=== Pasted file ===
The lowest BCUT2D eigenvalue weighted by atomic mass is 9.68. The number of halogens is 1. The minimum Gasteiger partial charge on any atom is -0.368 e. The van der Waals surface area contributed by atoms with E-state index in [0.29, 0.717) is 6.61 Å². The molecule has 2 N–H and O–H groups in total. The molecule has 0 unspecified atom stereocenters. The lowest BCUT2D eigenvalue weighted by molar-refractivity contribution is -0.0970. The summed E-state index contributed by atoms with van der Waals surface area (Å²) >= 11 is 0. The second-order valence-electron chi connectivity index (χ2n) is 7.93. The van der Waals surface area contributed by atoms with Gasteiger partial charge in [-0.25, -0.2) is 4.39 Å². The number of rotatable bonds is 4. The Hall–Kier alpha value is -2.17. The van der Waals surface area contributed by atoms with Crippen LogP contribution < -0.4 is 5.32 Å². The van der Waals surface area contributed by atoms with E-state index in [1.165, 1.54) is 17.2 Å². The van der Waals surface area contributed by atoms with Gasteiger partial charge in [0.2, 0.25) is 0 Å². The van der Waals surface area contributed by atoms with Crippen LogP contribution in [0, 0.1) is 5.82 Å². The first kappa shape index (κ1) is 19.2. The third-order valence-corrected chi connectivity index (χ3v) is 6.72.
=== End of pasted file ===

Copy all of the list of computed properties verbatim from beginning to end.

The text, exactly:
The lowest BCUT2D eigenvalue weighted by atomic mass is 9.68. The number of halogens is 1. The minimum Gasteiger partial charge on any atom is -0.368 e. The van der Waals surface area contributed by atoms with E-state index in [0.29, 0.717) is 6.61 Å². The molecule has 2 N–H and O–H groups in total. The molecule has 0 unspecified atom stereocenters. The lowest BCUT2D eigenvalue weighted by molar-refractivity contribution is -0.0970. The summed E-state index contributed by atoms with van der Waals surface area (Å²) >= 11 is 0. The second-order valence-electron chi connectivity index (χ2n) is 7.93. The van der Waals surface area contributed by atoms with Gasteiger partial charge in [-0.25, -0.2) is 4.39 Å². The number of rotatable bonds is 4. The Hall–Kier alpha value is -2.17. The van der Waals surface area contributed by atoms with Crippen LogP contribution < -0.4 is 5.32 Å². The van der Waals surface area contributed by atoms with E-state index in [1.165, 1.54) is 17.2 Å². The van der Waals surface area contributed by atoms with Gasteiger partial charge in [0.2, 0.25) is 0 Å². The van der Waals surface area contributed by atoms with Crippen LogP contribution in [0, 0.1) is 5.82 Å². The first kappa shape index (κ1) is 19.2. The third-order valence-corrected chi connectivity index (χ3v) is 6.72.